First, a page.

ACHONRY, a parish, in the union of Swinford, barony of Leney, county of Sligo, and province of
Connaught, 6 miles (W. S. W.) from Ballymote; containing 17,986 inhabitants. This place, anciently called
Achad, Acliad-Conair, and Achad-Chauin, was granted about 530, by the chief of the territory of Luigny, to
St. Finian, Bishop of Clonard, who founded an abbey here, and placed over it his disciple St. Nathy, afterwards Bishop of Achonry. There are few events of historical importance : in 1798, the French invaders
marched from Castlebar through Tubbercurry, near Achonry, where a slight skirmish took place. The
parish is situated on the river Moy, and on the roads from Boyle to Ballina and from Sligo to Swinford ;
it comprises 60,896 statute acres, of which about 24,000 are arable and pasture land, and the remainder
mountain and bog, much of which the peasantry are reclaiming. The land is generally good, and the system
of husbandry is improving : there are quarries of excellent limestone and granite. Petty-sessions arc held at
Tubbercurry every Thursday. There are also weekly markets at that place and Bellaghy , and several fairs
are held there and at Bellaghy and Curry, which see.
The diocese is one of the sixteen constituting the ecclesiastical province of Armagh. It comprehends a
large portion of the county of Sligo and part of that of Mayo, and extends about 35 miles in length and 27
in breadth, comprising by estimation a superficial area of 207,650 plantation acres, of which 113,950 are in
Sligo, and 93,700 in Mayo. From about the commencement of the 17th century it was held with the see of Killala, as one bishopric, till 1833, when they were both annexed, under the provisions of the Church
Temporalities’ Act (3rd of William IV.), to the see of Tuam. The chapter consists of a dean, precentor,
archdeacon, and the three prebendaries of Ballysodare, Killaraght, and Kilmovee ; there are neither minor
canons nor vicars choral. The cathedral, dedicated to St. Nathy, and called the cathedral church of St.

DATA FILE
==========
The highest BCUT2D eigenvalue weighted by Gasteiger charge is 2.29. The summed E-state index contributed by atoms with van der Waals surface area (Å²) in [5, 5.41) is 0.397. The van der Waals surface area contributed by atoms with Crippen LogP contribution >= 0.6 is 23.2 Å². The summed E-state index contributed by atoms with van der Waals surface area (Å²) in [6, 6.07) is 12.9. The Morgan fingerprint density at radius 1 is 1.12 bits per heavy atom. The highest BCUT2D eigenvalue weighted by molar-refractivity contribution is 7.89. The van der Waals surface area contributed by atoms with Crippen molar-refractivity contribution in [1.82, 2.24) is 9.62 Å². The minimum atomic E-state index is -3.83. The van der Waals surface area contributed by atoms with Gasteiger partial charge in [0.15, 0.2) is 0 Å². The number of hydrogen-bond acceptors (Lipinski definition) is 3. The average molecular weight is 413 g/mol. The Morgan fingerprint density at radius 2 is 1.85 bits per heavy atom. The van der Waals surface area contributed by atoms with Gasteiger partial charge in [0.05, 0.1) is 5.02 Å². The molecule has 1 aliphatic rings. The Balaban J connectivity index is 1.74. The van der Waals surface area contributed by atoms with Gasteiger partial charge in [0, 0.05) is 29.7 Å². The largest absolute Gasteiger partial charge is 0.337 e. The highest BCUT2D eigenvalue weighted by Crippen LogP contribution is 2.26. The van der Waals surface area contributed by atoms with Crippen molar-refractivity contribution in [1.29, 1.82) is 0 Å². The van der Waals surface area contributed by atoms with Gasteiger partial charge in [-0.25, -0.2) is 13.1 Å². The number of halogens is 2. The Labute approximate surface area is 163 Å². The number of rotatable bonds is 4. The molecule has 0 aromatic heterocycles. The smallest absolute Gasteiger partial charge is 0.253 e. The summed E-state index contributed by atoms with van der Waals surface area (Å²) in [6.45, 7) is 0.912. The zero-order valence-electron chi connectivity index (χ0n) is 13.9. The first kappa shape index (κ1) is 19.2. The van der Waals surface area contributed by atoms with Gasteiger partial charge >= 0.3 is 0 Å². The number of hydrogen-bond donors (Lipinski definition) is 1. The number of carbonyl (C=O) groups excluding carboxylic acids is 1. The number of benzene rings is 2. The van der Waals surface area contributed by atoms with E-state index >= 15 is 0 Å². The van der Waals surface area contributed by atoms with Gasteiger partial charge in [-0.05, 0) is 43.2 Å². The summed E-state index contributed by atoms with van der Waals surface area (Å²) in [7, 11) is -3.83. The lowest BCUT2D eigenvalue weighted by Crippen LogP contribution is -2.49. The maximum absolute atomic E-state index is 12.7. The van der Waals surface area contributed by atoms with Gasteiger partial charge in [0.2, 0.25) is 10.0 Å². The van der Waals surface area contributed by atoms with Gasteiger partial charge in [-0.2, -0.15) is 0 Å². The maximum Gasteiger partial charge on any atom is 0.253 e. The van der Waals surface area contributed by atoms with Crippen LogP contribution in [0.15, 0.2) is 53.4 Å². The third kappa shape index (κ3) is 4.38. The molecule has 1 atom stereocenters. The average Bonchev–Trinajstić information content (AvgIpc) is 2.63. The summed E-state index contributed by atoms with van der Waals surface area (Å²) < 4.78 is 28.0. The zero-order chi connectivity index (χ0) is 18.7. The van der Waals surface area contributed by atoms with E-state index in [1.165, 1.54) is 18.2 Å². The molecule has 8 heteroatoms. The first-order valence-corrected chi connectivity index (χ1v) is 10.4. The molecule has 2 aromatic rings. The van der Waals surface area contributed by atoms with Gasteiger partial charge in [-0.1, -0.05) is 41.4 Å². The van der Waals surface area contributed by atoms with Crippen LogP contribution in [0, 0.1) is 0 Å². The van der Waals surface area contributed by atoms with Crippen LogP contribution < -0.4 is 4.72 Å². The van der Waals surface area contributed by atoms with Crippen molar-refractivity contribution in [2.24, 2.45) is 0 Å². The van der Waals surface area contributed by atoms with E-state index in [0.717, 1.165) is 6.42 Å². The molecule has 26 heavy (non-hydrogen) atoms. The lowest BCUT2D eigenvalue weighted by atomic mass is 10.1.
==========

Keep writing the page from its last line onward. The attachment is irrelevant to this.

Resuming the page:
Crumnathy, Achonry, is parochial : it is kept in good repair by the Ecclesiastical Commissioners ; there is
no economy fund. The diocese comprehends 25 parishes, of which three are consolidated rectories and
vicarages, two appropriate rectories, and the remainder vicarages of which the rectories arc impropriate : the number of benefices is nine, all of which, with the dignities and prebends, arc in the patronage of the Bishop of Tuam, except the deanery, which is in the gift of the Crown; there is one perpetual cure dependent on the deanery. The see lands comprise 11,784 acres, of which 8391 are profitable land and the glebe lands of the benefices consist of 187 1/4 Irish acres. The gross annual revenue of the diocese, payable to the Ecclesiastical Commissioners, is on au average £1481. 6. 9.; and the entire rent-charges in the diocese, in lien of tithes, amount to £5516 per annum, of which about £3412 are payable to the clergy, and the remainder to lay impropriators. In the Roman Catholic divisions the diocese includes also the parishes of Kilgarvan and Attymass (which in the Established church form part of the adjoining diocese of Killala) ; and, as originally founded, continues a distinct bishopric, suffragan to that of Tuam, and comprising 19 parochial unions or parishes.
The living is a rectory and vicarage, in the diocese of Achonry, with the rectory and vicarage of Cloonoghill and the rectories of Killoran and Kilvarnet united, together constituting the corps of the deanery
of Achonry. The tithe rent-charge is £485 ; and the gross revenue of the deanery, or union, is £720 per annum, out of which the dean allows a stipend of £75 to the perpetual curate of Tubbercurry. The church is a plain edifice with a tower and spire, and was built in 1823 by a loan of £1476 from the late Board of First
Fruits. The deanery, or glebe-house, was built in 1816 by a gift of £100 and a loan of £1500 from the same
Board , the glebe comprises 34 acres. In the Roman Catholic divisions this parish forms the benefice of the
dean, and is divided into three portions, called the Upper, Middle, and Lower Divisions : the first is Curry,
in which there are two chapels, one at that place and the other at Moylough ; the second is Cloonacool, in
which also are two chapels, one there and the other at Tubbercurry ; and the third is Mnllinabriny, which
has one chapel. The ruins of the old church are situated near the present edifice : there are also ruins
of the abbey of Court, founded by O’Hara for Franciscan friars of the third order ; of an old church
and burial-place at Kilcummen , and of an ancient fortified residence at Castlelough. There is a large cromlech at Achonry, and at Ballincurry is a mineral spring.
Extract from: Lewis – A Topographical Dictionary of Ireland